Rabbi Jack Moline Reiterates Call To Action To Disarm Hate in Wake of El Paso and Dayton Shootings

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Contact: Ari Geller, West End Strategy Team, ageller@westendstrategy.com, 202-776-7700

In the aftermath of two horrific mass shootings in less than 24 hours in El Paso, Texas and Dayton, Ohio, once again we are seeing public officials deflect from taking substantive action by using “thoughts and prayers” as a cover. In response, Rabbi Jack Moline, president of Interfaith Alliance, reshared a statement he first released following the tragic shooting in San Bernadino in 2015.

“I am a person of faith. I have spent my entire adult life as a member of the clergy. I have an intensely personal relationship with the God in whom I believe. I pray every day. And here is what I know: praying after the fact for something preventable is an affront to God and humanity.”

Rabbi Moline added to his 2015 statement the following, “We said it then and we will keep saying it. This is about guns; while prayers are well-intentioned, they don’t solve the problem. Nor do attempts by President Trump to misdirect the public’s attention toward issues like video games and mental illness. Both may need to be addressed, but without real efforts aimed at regulating access to guns, we will continue seeing thousands of Americans die every year.”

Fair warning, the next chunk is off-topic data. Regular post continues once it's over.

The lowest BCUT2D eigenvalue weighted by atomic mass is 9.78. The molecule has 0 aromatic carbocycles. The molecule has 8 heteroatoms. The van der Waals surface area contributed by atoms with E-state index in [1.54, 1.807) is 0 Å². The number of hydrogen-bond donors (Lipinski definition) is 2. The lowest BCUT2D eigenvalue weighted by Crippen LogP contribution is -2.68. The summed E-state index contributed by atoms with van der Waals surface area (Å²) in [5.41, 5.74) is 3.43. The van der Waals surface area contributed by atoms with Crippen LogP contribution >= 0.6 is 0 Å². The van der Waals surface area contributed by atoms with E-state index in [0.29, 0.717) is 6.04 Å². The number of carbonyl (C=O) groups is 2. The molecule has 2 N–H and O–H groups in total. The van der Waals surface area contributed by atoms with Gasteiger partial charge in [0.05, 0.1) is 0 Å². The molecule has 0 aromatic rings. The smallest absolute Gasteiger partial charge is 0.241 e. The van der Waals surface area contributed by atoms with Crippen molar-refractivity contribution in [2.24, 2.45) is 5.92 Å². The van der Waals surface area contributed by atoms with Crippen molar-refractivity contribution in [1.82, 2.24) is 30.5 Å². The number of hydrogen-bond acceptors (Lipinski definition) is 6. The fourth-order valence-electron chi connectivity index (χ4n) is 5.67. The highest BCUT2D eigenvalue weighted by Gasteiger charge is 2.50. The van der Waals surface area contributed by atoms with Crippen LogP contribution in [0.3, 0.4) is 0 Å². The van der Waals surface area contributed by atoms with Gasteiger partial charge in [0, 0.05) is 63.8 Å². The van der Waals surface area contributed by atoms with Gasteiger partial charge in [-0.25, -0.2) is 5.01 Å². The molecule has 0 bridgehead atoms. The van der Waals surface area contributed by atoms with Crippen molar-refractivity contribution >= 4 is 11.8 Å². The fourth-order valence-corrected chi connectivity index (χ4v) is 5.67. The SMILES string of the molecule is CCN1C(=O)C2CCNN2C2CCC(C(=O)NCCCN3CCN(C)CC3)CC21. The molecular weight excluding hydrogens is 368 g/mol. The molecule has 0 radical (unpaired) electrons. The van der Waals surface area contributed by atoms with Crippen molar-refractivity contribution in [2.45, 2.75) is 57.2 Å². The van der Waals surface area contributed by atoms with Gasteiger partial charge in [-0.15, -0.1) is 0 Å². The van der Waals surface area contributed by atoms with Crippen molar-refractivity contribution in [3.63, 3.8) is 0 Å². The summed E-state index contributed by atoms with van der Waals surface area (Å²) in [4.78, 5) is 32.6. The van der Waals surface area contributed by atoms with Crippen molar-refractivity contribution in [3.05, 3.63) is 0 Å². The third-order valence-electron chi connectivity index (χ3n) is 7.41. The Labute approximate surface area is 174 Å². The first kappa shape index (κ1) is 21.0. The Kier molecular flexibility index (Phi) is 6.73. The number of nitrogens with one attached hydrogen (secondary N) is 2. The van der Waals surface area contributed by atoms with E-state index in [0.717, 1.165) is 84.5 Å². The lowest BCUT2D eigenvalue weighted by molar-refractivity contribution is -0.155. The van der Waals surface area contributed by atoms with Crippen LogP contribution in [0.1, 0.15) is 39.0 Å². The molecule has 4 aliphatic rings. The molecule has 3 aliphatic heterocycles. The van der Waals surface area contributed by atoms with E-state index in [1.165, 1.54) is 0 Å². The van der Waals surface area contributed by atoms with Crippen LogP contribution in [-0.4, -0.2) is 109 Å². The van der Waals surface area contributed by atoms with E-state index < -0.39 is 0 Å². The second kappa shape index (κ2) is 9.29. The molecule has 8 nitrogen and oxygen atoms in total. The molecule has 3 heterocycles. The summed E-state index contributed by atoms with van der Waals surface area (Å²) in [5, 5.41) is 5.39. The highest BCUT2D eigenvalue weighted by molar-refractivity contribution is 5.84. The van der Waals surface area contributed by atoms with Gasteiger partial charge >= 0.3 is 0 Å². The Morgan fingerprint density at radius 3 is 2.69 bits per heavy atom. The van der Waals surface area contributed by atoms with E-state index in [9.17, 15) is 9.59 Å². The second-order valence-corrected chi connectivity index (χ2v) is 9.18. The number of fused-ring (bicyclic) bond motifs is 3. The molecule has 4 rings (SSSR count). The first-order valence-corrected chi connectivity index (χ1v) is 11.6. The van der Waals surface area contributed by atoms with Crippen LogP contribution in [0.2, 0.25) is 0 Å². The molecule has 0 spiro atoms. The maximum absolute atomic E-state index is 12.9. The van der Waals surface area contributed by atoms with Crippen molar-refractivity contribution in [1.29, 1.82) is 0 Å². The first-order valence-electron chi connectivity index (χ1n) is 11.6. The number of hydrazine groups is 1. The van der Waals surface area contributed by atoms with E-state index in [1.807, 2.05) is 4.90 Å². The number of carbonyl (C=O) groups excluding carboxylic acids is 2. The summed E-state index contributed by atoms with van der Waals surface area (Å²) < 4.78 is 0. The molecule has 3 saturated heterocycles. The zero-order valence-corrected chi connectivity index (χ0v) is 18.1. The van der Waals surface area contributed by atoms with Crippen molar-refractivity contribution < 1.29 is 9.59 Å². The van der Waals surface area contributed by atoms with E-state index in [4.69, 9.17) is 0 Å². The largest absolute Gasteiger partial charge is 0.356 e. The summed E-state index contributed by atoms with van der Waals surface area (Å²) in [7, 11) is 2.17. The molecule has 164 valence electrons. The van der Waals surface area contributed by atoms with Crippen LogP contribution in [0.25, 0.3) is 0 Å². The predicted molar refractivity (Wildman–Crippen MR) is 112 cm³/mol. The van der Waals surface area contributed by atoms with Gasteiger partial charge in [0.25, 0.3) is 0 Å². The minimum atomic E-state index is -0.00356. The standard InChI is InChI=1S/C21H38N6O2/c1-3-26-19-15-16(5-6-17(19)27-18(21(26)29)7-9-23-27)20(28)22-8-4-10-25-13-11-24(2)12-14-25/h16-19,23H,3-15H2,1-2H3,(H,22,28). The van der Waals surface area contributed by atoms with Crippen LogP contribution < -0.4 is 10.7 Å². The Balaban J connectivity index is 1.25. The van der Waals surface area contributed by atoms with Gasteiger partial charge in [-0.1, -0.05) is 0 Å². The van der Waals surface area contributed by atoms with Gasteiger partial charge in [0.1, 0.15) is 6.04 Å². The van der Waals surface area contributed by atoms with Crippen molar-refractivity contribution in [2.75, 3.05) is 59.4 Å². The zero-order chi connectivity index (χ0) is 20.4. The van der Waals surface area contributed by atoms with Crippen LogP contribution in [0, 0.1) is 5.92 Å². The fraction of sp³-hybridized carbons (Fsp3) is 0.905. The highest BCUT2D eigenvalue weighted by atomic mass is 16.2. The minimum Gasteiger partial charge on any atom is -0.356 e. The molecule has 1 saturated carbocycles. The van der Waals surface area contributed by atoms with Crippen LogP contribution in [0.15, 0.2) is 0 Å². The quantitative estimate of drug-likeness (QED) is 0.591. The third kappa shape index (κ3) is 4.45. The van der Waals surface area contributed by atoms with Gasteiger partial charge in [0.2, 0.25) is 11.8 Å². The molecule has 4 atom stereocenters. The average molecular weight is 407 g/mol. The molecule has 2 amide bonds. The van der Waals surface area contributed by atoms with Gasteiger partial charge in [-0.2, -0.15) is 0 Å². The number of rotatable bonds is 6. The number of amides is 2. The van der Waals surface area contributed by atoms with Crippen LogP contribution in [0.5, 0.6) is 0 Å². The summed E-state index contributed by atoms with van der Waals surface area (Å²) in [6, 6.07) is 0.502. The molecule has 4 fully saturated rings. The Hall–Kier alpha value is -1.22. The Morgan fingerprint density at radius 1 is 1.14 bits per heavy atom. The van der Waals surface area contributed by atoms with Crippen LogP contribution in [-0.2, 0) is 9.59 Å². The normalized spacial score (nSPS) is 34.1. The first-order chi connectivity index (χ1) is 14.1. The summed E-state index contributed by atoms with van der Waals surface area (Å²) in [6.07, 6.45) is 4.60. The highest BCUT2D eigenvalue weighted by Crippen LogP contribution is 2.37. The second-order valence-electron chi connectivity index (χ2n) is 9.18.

“Gun violence does not discriminate. It affects all of our communities, regardless of who we are. That said, when hate and white supremacy is added to the mix, black and brown communities and LGBTQ people are particularly at risk of being targeted. It is clear that these shooters are using rhetoric from President Trump, his supporters and the right-wing media to fuel their hatred and validate their violence. We are failing our children and the most vulnerable in our society by not having the courage to take on the gun lobby and rewrite our laws to better regulate access to firearms.”